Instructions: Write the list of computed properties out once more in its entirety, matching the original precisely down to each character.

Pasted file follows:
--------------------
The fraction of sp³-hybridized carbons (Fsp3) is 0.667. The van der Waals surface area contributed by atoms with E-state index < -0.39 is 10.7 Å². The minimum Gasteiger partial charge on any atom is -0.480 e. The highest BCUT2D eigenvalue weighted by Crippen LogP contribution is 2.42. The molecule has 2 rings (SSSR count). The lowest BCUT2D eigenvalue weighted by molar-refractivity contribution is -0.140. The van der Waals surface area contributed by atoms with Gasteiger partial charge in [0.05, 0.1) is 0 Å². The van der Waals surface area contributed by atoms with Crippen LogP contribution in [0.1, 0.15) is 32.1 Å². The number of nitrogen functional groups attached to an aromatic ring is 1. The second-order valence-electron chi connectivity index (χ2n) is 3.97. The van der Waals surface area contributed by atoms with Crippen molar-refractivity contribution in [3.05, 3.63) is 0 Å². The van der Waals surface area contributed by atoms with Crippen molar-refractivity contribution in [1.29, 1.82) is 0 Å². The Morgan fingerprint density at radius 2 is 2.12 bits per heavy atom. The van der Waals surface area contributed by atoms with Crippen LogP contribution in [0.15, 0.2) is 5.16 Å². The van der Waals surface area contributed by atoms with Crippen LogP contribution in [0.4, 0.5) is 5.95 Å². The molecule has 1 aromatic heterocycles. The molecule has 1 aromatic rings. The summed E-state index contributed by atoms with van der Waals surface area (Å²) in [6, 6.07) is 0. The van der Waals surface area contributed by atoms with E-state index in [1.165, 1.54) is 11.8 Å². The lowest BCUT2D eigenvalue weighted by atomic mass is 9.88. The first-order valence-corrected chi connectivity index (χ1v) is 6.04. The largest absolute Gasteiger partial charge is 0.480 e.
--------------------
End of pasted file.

The fraction of sp³-hybridized carbons (Fsp3) is 0.667. The van der Waals surface area contributed by atoms with E-state index < -0.39 is 10.7 Å². The minimum Gasteiger partial charge on any atom is -0.480 e. The highest BCUT2D eigenvalue weighted by Crippen LogP contribution is 2.42. The molecule has 2 rings (SSSR count). The lowest BCUT2D eigenvalue weighted by molar-refractivity contribution is -0.140. The van der Waals surface area contributed by atoms with Gasteiger partial charge in [0.05, 0.1) is 0 Å². The van der Waals surface area contributed by atoms with Crippen LogP contribution in [0.1, 0.15) is 32.1 Å². The number of nitrogen functional groups attached to an aromatic ring is 1. The second-order valence-electron chi connectivity index (χ2n) is 3.97. The van der Waals surface area contributed by atoms with Crippen molar-refractivity contribution in [3.05, 3.63) is 0 Å². The van der Waals surface area contributed by atoms with Crippen molar-refractivity contribution in [1.29, 1.82) is 0 Å². The Morgan fingerprint density at radius 2 is 2.12 bits per heavy atom. The van der Waals surface area contributed by atoms with Crippen LogP contribution in [0.15, 0.2) is 5.16 Å². The van der Waals surface area contributed by atoms with Crippen LogP contribution in [0.4, 0.5) is 5.95 Å². The molecule has 1 aromatic heterocycles. The molecule has 1 aromatic rings. The summed E-state index contributed by atoms with van der Waals surface area (Å²) in [6, 6.07) is 0. The van der Waals surface area contributed by atoms with E-state index in [1.165, 1.54) is 11.8 Å². The lowest BCUT2D eigenvalue weighted by atomic mass is 9.88. The first-order valence-corrected chi connectivity index (χ1v) is 6.04. The largest absolute Gasteiger partial charge is 0.480 e.